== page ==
Tattooing amongst youth in Bloemfontein: skin deep communicative signs of a minority group?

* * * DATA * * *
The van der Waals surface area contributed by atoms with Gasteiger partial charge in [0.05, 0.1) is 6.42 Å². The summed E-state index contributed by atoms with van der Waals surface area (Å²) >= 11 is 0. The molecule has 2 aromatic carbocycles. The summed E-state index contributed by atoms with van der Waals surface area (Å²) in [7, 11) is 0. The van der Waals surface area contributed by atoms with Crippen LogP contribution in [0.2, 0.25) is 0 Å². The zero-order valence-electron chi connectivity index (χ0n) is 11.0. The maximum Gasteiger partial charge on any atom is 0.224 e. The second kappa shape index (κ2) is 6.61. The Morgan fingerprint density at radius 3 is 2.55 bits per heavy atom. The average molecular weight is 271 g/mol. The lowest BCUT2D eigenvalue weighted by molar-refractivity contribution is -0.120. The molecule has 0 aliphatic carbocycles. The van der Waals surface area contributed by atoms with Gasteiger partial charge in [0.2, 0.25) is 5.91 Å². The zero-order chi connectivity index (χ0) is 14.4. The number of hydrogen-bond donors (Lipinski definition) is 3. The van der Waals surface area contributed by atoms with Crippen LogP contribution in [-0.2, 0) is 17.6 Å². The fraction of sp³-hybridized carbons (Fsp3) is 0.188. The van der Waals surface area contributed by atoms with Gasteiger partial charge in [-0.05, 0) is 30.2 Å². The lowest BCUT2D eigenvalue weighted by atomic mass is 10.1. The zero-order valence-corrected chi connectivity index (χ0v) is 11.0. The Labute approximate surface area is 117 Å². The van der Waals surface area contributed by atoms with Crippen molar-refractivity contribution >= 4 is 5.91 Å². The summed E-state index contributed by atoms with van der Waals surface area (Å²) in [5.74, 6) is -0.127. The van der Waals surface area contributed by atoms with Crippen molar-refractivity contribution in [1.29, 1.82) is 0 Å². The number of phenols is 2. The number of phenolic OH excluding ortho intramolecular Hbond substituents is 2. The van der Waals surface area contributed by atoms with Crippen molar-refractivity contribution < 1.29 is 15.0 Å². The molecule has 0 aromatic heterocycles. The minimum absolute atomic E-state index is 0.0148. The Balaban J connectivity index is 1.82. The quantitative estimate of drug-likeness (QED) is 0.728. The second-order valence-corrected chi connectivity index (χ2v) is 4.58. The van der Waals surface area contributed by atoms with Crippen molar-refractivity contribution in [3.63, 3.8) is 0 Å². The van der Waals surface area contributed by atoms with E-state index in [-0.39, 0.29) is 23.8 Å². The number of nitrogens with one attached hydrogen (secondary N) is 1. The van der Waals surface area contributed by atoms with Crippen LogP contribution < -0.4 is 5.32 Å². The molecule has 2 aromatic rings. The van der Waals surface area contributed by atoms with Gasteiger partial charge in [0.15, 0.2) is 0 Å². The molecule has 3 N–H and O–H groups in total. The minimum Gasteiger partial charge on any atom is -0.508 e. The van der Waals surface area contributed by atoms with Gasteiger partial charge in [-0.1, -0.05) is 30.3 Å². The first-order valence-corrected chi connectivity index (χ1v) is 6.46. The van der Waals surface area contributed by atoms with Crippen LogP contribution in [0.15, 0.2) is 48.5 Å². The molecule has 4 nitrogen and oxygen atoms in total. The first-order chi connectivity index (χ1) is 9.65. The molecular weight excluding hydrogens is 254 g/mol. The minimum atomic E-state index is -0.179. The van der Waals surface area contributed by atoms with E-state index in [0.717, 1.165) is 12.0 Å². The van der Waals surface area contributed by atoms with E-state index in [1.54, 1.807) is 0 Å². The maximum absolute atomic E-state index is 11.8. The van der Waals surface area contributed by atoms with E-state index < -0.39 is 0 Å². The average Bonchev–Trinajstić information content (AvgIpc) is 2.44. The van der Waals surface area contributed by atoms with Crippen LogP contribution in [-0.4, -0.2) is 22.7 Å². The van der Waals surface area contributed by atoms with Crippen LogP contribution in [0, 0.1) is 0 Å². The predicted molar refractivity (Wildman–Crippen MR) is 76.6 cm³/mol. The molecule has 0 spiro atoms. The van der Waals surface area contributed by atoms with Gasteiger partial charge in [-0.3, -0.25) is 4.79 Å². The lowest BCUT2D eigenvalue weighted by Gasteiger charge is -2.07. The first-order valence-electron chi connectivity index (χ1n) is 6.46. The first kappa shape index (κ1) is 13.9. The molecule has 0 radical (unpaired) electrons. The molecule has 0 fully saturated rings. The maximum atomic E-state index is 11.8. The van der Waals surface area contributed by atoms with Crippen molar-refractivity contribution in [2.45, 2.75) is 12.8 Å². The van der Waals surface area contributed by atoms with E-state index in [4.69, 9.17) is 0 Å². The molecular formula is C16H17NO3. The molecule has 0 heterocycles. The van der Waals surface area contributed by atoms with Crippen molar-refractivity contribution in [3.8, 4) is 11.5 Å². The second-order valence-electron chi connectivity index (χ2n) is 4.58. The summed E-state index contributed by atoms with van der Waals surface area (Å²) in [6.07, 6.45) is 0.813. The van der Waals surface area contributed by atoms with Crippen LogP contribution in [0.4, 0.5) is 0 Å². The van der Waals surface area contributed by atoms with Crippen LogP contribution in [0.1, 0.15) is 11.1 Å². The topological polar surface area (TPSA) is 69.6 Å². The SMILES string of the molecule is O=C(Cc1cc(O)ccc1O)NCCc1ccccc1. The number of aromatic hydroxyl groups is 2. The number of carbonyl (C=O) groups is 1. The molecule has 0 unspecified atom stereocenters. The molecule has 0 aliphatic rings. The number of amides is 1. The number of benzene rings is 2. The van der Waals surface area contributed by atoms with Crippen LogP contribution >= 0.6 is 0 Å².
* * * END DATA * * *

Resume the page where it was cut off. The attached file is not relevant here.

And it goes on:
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This article reports on a research project that was undertaken to determine both the scope and communicative value of tattoos mainly among students of the University of the Free State (UFS) in Bloemfontein, South Africa. The owner of the tattoo shop on the Bloemfontein Campus of the UFS was interviewed, while clients of the tattoo shop as well as undergraduate Communication Science students, a larger random group of students and young working adults of the same age completed a questionnaire anonymously. The expectations were that tattoos among the four groups mentioned (i) would not be predominantly culturally determined, nor (ii) visible all the time; nor (iii) chosen specifically to communicate a rebellious message. In a follow-up study on the same campus, Communication Science students requested fellow students to complete a slightly adapted questionnaire as part of a class assignment. The findings of the analysis are evaluated in terms of both incremental and entity theories, against the background of a brief history of tattoos as a means of expressing identity. This study contributes to the understanding of the role tattoos play in expressing the identities of communities. The findings indicate that the participants choose tattoos for different reasons than a few decades ago in other parts of the world. It can also be concluded that tattoos are by no means skin-deep communicative signs. Given that the majority of respondents have tattoos, the tattoos cannot be considered the signs of a minority group.